We had mice in the garage and I decided trying to seal up every possible way in was pointless.
I laid traps for a few weeks and caught loads of the buggers. One afternoon I caught two within seconds of re-baiting, re-setting.
Also invested in some of those sonic repellents to fill the place with sound.
After a busy couple of weeks they stopped.
I keep the traps down and the sonic things out and nothing in well over a year.Posted 4 years agonortherntomMember
One problem with poison is that they eat it, crawl off somewhere, and then die, if that happens to be below your floorboards, you may have rotting mice – not nice, but probably not going to ause that much of an issue.
One interesting point, when we caught our first, we forgot to remove straight away. Went to sort the next morning, we had caught another mouse in the trap next to the original. But mouse number 2 had managed to eat most of mouse number 1 before getting caught…Posted 4 years agojohndohMember
got some wire mesh covers for those on the way
Wire mesh won’t stop a mouse.
If you can get one of these through the hole, a mouse can get through it…
And those sonic things – rubbish, we tried one and it didn’t work at all. We ended up getting someone in to poison them.
One problem with poison is that they eat it, crawl off somewhere, and then die,
The way the poison works is that they get very thirsty so they tend to wander off to their normal water source and die there. Not saying it isn’t infallible, but they don’t normally die in the house.Posted 4 years ago
I’d say 5mm was still too big a hole, they’ll get through that. You need even finer mesh like modelling mesh:Posted 4 years agounovoloMember
Ex Pest Controller for my sins,
Rodenticide is generally a anti-coagulant so once they have consumed enough it causes massive internal bleeding hence the feeling of thirst for them, but there is no guarantee where they will die, in the past I have found them dead inside the bait boxes and anywhere and everywhere inbetween.
The best traps are actually sticky boards which consist of a layer of very strong non setting glue on a thin piece of card.
Once they get on that there not coming off again which means you normally need to fold the board in half and give it a sharp slap to a wall to put them out of there misery.
Downside is the good ones(ie.Pro quality) are not generally sold to the public.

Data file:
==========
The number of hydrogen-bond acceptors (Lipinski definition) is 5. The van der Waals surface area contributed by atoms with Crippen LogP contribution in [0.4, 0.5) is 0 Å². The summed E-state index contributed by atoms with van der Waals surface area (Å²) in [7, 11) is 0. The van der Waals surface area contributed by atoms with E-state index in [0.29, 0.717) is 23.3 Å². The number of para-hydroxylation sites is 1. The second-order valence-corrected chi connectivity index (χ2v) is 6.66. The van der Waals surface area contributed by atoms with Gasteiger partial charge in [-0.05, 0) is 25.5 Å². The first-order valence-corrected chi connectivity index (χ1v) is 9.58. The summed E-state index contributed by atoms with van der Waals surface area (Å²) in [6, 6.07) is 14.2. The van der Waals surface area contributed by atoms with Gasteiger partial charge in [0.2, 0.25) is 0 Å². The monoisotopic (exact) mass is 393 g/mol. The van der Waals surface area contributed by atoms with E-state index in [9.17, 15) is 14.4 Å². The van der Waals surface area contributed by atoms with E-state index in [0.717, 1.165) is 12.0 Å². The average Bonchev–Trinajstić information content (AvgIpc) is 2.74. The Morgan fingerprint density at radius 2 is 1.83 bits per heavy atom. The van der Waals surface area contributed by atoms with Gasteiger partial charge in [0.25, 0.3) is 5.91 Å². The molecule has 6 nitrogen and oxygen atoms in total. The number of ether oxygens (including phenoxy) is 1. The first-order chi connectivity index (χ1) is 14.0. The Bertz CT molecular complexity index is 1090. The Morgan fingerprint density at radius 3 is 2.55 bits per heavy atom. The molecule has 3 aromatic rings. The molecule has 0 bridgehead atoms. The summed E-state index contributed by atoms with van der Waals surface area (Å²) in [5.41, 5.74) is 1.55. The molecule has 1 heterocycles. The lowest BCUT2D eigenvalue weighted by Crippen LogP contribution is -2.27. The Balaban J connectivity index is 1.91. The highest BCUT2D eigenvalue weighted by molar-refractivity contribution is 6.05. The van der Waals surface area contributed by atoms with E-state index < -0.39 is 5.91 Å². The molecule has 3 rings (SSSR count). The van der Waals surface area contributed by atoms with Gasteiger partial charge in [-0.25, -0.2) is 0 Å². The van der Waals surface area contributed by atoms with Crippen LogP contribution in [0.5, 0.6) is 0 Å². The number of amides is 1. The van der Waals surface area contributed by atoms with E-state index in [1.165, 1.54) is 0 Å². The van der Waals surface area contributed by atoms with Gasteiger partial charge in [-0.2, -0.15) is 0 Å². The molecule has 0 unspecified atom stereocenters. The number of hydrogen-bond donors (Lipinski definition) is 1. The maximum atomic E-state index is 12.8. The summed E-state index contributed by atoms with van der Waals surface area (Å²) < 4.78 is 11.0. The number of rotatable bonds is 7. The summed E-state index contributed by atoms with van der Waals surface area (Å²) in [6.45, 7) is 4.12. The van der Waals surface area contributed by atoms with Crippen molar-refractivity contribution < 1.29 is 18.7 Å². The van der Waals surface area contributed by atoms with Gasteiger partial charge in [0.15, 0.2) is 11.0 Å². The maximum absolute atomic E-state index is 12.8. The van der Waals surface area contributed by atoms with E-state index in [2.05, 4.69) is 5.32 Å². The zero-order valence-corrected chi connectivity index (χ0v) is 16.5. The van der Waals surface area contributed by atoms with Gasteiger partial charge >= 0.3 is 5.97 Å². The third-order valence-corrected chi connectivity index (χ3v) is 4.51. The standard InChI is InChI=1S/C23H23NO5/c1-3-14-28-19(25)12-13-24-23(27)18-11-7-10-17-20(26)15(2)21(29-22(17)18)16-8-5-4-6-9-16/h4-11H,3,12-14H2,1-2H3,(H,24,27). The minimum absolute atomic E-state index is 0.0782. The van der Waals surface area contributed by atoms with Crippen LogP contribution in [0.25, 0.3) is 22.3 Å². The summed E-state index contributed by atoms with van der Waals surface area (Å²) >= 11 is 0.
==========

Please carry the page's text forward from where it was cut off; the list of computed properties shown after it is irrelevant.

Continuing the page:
Good old fashioned breakback traps(Like on Tom & Jerry) work well if set up right.Posted 4 years ago
Small piece of Mars or Snickers bar pushed onto the pin on the bait end so that Mice can’t easily remove it, then set the trap so the baited end is facing into the skirting or wall edge so the whole trap is at 90degrees to the wall.
Reason being mice will generally hug the wall edges to travel so first part of the trap they come into contact with will be the baited end that trips the spring to kill them.
Good knowledge, thanks. I have seen a fair few droppings in the crawlspace, and a few possible entry points from the outside in, and also from the crawlspace up into the kitchen. Where would be the best locations to put the traps if it’s not clear what routes they’re taking to get around? Thanks for your input. 🙂Posted 4 years agoTheDTsMember
We had a problem with mice at work over Christmas. I was going in over the shut down to check the building and post and stuff. Several days I found 6 to 8 alive in a dustbin, next to a bench. They were all looking for food I guess.Posted 4 years ago
Just seems a bit dim for them all to jump in one after the other…Big DaveMember
Current pest controller for my sins.
I’ve always found with mice that a load of traps set in the areas where they are most active is always really effective at cutting their numbers back. If you bait the traps with chocolate spread or peanut butter they will find the traps if they are placed close enough to their runs. For some reasons new infestations never seem to consist of many more than 5 – 7 mice.